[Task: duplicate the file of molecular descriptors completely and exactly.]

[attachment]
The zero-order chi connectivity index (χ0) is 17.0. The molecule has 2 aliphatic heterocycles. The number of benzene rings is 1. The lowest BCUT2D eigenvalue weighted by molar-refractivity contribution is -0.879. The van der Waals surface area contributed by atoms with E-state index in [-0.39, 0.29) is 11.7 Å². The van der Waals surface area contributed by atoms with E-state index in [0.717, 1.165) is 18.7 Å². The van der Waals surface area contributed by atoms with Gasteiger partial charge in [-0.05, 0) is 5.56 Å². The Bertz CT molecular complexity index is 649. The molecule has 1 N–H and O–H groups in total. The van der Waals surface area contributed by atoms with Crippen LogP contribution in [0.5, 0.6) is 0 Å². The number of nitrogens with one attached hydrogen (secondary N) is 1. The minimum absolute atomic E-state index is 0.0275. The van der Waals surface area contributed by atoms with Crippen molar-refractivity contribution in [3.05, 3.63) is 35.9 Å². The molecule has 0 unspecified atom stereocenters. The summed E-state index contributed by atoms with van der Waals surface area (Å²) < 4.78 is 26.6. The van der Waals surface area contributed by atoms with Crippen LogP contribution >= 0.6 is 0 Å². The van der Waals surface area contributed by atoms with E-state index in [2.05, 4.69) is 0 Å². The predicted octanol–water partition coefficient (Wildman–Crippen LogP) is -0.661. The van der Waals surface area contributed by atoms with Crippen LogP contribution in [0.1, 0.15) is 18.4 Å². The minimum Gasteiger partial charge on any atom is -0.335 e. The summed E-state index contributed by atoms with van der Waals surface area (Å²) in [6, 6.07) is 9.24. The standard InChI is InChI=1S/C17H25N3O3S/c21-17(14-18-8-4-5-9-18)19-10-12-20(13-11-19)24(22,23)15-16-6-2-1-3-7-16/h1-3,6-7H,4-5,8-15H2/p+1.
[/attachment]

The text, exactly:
The zero-order chi connectivity index (χ0) is 17.0. The molecule has 2 aliphatic heterocycles. The number of benzene rings is 1. The lowest BCUT2D eigenvalue weighted by molar-refractivity contribution is -0.879. The van der Waals surface area contributed by atoms with E-state index in [-0.39, 0.29) is 11.7 Å². The van der Waals surface area contributed by atoms with E-state index in [0.717, 1.165) is 18.7 Å². The van der Waals surface area contributed by atoms with Gasteiger partial charge in [-0.05, 0) is 5.56 Å². The Bertz CT molecular complexity index is 649. The molecule has 1 N–H and O–H groups in total. The van der Waals surface area contributed by atoms with Crippen LogP contribution in [0.5, 0.6) is 0 Å². The number of nitrogens with one attached hydrogen (secondary N) is 1. The minimum absolute atomic E-state index is 0.0275. The van der Waals surface area contributed by atoms with Crippen molar-refractivity contribution in [3.05, 3.63) is 35.9 Å². The molecule has 0 unspecified atom stereocenters. The summed E-state index contributed by atoms with van der Waals surface area (Å²) < 4.78 is 26.6. The van der Waals surface area contributed by atoms with Crippen LogP contribution >= 0.6 is 0 Å². The van der Waals surface area contributed by atoms with E-state index in [2.05, 4.69) is 0 Å². The predicted octanol–water partition coefficient (Wildman–Crippen LogP) is -0.661. The van der Waals surface area contributed by atoms with Crippen LogP contribution in [0.1, 0.15) is 18.4 Å². The minimum Gasteiger partial charge on any atom is -0.335 e. The summed E-state index contributed by atoms with van der Waals surface area (Å²) in [6, 6.07) is 9.24. The standard InChI is InChI=1S/C17H25N3O3S/c21-17(14-18-8-4-5-9-18)19-10-12-20(13-11-19)24(22,23)15-16-6-2-1-3-7-16/h1-3,6-7H,4-5,8-15H2/p+1.